When the first two reactors were identified in 2000 evidence of lesions were found on postmortem. This breakdown lasted six months and no other animals tested positive until the next breakdown in 2003. This involved 35 animals from one field. They all looked healthy, with no visual signs of disease. On postmortem only a third were found to have evidence of any lesions. It took over eighteen months to get over this breakdown. 8 animals failed, then 12, then another 12 over the 60 day testing periods. The farm was shut up for a year, movement was restricted and stock could not be sold. A total of 42 animals were eventually slaughtered. It is stressed that all the animals slaughtered as reactors looked healthy and had no clinical symptoms of any kind. In fact the farmer has said he has never seen any symptom of the disease in his livestock since the very first breakdown but every 60 days the farm was having to test, with all the inconvenience of this, time involved and stress of having to wait for results.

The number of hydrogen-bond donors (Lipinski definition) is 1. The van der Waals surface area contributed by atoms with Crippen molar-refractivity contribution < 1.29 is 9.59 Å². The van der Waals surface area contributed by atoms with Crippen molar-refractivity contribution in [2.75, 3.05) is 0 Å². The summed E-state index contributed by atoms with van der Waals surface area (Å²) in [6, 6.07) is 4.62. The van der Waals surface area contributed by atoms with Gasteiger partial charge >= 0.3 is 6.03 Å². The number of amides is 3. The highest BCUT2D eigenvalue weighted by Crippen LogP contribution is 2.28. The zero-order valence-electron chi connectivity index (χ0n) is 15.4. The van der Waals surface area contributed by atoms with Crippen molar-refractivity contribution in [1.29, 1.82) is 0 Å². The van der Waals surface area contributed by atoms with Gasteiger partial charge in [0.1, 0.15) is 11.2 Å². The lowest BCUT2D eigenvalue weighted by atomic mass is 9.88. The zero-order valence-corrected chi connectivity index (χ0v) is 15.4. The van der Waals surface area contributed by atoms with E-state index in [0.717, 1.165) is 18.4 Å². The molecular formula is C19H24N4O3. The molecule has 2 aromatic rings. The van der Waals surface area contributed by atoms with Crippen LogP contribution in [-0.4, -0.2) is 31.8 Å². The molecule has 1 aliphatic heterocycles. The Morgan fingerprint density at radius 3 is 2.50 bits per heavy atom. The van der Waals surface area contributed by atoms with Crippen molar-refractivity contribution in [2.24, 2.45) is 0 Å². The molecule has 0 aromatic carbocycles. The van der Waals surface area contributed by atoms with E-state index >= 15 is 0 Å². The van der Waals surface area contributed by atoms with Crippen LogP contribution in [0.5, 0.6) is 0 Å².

Then there were two clear tests but this was short-lived as shortly after eight animals were sent for routine slaughter. The slaughterhouse picked up lesions in one animal. This animal concerned was a 12 year old, ex dairy cow, which had successfully calved (producing good, strong calves each time) 10 times. She had never been ill in her life and her milk yield was constant. She had tested clear each time over her ten year lifespan, including the last test held just a short period before her slaughter - yet she was found to have lesions! Consequently the farm, despite being completely clear on the previous skin test, was forced into yet another breakdown routine and consequential restrictions. The farm is again on movement restriction. This farmer is at the end of his tether. As well as the severe and ongoing stress, he is losing out financially as the compensation from the slaughtered animals does not cover all the costs or losses incurred. He is unable to participate in the current sales and cannot currently sell his prize winning pedigree stock. He would normally be selling between 70 and 80 head of stock per year. His losses in this year alone are estimated at 85,000. He has no faith whatsoever in the existing skin test and is very concerned that the health of his animals is in the hands of others who do not have the in-depth knowledge he has regarding their health and welfare. Bovine TB, the policy, not the disease, has blighted his farm for ten years and sets to do so into the future too unless the policy is changed.